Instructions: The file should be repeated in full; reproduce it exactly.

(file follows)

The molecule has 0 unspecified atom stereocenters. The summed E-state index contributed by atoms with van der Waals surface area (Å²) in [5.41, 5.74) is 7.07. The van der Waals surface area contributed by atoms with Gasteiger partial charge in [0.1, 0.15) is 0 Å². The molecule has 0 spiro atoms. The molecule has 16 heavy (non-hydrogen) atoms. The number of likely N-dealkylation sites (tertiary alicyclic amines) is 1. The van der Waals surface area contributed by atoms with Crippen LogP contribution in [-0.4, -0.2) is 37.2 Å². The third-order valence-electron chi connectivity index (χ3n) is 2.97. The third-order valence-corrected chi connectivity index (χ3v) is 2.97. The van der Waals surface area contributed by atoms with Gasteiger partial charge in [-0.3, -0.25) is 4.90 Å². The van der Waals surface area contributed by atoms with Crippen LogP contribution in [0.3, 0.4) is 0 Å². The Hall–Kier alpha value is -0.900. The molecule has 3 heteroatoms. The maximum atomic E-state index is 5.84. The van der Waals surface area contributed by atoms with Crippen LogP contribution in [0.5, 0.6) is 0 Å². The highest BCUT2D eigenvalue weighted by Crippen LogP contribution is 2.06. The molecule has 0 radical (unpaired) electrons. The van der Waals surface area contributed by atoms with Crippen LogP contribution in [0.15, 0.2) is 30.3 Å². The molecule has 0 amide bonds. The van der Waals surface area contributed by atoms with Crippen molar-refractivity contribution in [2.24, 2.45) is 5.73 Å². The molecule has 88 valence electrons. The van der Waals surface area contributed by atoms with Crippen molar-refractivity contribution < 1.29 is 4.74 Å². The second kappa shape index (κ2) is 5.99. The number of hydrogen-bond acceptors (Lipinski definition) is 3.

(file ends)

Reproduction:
The molecule has 0 unspecified atom stereocenters. The summed E-state index contributed by atoms with van der Waals surface area (Å²) in [5.41, 5.74) is 7.07. The van der Waals surface area contributed by atoms with Gasteiger partial charge in [0.1, 0.15) is 0 Å². The molecule has 0 spiro atoms. The molecule has 16 heavy (non-hydrogen) atoms. The number of likely N-dealkylation sites (tertiary alicyclic amines) is 1. The van der Waals surface area contributed by atoms with Crippen LogP contribution in [-0.4, -0.2) is 37.2 Å². The third-order valence-electron chi connectivity index (χ3n) is 2.97. The third-order valence-corrected chi connectivity index (χ3v) is 2.97. The van der Waals surface area contributed by atoms with Gasteiger partial charge in [-0.3, -0.25) is 4.90 Å². The van der Waals surface area contributed by atoms with Crippen LogP contribution in [0.3, 0.4) is 0 Å². The Hall–Kier alpha value is -0.900. The molecule has 3 heteroatoms. The maximum atomic E-state index is 5.84. The van der Waals surface area contributed by atoms with Crippen LogP contribution in [0.5, 0.6) is 0 Å². The highest BCUT2D eigenvalue weighted by Crippen LogP contribution is 2.06. The molecule has 0 radical (unpaired) electrons. The van der Waals surface area contributed by atoms with Crippen LogP contribution in [0.15, 0.2) is 30.3 Å². The molecule has 0 amide bonds. The van der Waals surface area contributed by atoms with Crippen molar-refractivity contribution in [2.24, 2.45) is 5.73 Å². The molecule has 88 valence electrons. The van der Waals surface area contributed by atoms with Crippen molar-refractivity contribution < 1.29 is 4.74 Å². The second kappa shape index (κ2) is 5.99. The number of hydrogen-bond acceptors (Lipinski definition) is 3.